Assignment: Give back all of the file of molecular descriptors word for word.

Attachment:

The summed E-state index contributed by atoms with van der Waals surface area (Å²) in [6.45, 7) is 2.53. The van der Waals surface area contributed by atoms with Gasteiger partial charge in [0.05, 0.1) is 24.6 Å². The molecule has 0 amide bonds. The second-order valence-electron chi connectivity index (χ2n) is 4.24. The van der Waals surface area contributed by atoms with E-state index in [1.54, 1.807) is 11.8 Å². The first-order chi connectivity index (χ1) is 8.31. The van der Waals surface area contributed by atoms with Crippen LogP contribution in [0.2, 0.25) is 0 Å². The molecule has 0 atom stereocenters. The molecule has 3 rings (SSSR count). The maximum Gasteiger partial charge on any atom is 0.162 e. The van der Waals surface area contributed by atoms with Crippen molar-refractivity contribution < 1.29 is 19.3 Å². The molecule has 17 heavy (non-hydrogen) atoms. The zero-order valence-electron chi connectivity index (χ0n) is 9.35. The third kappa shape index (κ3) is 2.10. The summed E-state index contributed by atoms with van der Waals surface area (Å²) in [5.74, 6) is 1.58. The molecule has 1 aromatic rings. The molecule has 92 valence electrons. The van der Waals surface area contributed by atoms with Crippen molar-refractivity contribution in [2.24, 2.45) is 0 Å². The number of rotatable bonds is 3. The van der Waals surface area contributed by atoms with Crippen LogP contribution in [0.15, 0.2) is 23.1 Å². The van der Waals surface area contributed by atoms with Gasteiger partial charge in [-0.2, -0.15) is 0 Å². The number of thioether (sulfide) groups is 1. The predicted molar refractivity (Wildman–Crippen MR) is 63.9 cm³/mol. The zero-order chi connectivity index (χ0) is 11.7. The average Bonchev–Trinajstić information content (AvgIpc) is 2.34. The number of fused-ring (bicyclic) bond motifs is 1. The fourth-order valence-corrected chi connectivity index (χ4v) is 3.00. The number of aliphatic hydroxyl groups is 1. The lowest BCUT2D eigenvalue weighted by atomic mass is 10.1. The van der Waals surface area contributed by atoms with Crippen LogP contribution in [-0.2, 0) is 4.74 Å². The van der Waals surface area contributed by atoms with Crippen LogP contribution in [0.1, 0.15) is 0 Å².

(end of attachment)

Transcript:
The summed E-state index contributed by atoms with van der Waals surface area (Å²) in [6.45, 7) is 2.53. The van der Waals surface area contributed by atoms with Gasteiger partial charge in [0.05, 0.1) is 24.6 Å². The molecule has 0 amide bonds. The second-order valence-electron chi connectivity index (χ2n) is 4.24. The van der Waals surface area contributed by atoms with E-state index in [1.54, 1.807) is 11.8 Å². The first-order chi connectivity index (χ1) is 8.31. The van der Waals surface area contributed by atoms with Crippen LogP contribution in [0.2, 0.25) is 0 Å². The molecule has 0 atom stereocenters. The molecule has 3 rings (SSSR count). The maximum Gasteiger partial charge on any atom is 0.162 e. The van der Waals surface area contributed by atoms with Crippen molar-refractivity contribution < 1.29 is 19.3 Å². The molecule has 17 heavy (non-hydrogen) atoms. The zero-order valence-electron chi connectivity index (χ0n) is 9.35. The third kappa shape index (κ3) is 2.10. The summed E-state index contributed by atoms with van der Waals surface area (Å²) in [5.74, 6) is 1.58. The molecule has 1 aromatic rings. The molecule has 92 valence electrons. The van der Waals surface area contributed by atoms with Crippen molar-refractivity contribution in [2.24, 2.45) is 0 Å². The number of rotatable bonds is 3. The van der Waals surface area contributed by atoms with Crippen LogP contribution in [0.15, 0.2) is 23.1 Å². The van der Waals surface area contributed by atoms with Gasteiger partial charge in [-0.2, -0.15) is 0 Å². The number of thioether (sulfide) groups is 1. The predicted molar refractivity (Wildman–Crippen MR) is 63.9 cm³/mol. The zero-order chi connectivity index (χ0) is 11.7. The average Bonchev–Trinajstić information content (AvgIpc) is 2.34. The number of fused-ring (bicyclic) bond motifs is 1. The fourth-order valence-corrected chi connectivity index (χ4v) is 3.00. The number of aliphatic hydroxyl groups is 1. The lowest BCUT2D eigenvalue weighted by atomic mass is 10.1. The van der Waals surface area contributed by atoms with Crippen LogP contribution in [-0.2, 0) is 4.74 Å². The van der Waals surface area contributed by atoms with Crippen LogP contribution in [0.1, 0.15) is 0 Å².